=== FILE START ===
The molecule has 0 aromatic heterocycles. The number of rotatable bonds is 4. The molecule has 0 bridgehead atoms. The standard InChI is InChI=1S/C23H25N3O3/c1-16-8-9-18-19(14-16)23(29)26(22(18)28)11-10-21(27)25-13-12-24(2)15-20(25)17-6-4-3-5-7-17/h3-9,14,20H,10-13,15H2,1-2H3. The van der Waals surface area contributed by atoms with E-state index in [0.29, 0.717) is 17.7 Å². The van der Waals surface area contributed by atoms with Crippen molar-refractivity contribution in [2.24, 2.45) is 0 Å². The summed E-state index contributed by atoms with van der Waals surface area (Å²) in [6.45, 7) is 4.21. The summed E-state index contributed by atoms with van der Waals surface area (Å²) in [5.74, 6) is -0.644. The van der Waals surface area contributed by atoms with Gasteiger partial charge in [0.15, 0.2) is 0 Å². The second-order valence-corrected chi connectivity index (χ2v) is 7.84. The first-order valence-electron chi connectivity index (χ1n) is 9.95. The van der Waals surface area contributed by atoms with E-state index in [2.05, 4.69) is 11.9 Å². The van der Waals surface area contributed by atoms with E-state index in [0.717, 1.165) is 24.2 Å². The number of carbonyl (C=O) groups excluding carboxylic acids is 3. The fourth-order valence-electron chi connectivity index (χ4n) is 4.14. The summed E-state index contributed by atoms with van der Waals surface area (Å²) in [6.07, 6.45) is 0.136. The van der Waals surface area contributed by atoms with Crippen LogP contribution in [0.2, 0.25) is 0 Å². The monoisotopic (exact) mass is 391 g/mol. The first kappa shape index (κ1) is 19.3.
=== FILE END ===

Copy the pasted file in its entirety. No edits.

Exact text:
The molecule has 0 aromatic heterocycles. The number of rotatable bonds is 4. The molecule has 0 bridgehead atoms. The standard InChI is InChI=1S/C23H25N3O3/c1-16-8-9-18-19(14-16)23(29)26(22(18)28)11-10-21(27)25-13-12-24(2)15-20(25)17-6-4-3-5-7-17/h3-9,14,20H,10-13,15H2,1-2H3. The van der Waals surface area contributed by atoms with E-state index in [0.29, 0.717) is 17.7 Å². The van der Waals surface area contributed by atoms with Crippen molar-refractivity contribution in [2.24, 2.45) is 0 Å². The summed E-state index contributed by atoms with van der Waals surface area (Å²) in [6.45, 7) is 4.21. The summed E-state index contributed by atoms with van der Waals surface area (Å²) in [5.74, 6) is -0.644. The van der Waals surface area contributed by atoms with Gasteiger partial charge in [0.15, 0.2) is 0 Å². The second-order valence-corrected chi connectivity index (χ2v) is 7.84. The first-order valence-electron chi connectivity index (χ1n) is 9.95. The van der Waals surface area contributed by atoms with E-state index in [2.05, 4.69) is 11.9 Å². The van der Waals surface area contributed by atoms with E-state index in [0.717, 1.165) is 24.2 Å². The number of carbonyl (C=O) groups excluding carboxylic acids is 3. The fourth-order valence-electron chi connectivity index (χ4n) is 4.14. The summed E-state index contributed by atoms with van der Waals surface area (Å²) in [6.07, 6.45) is 0.136. The van der Waals surface area contributed by atoms with Crippen LogP contribution in [0.2, 0.25) is 0 Å². The monoisotopic (exact) mass is 391 g/mol. The first kappa shape index (κ1) is 19.3.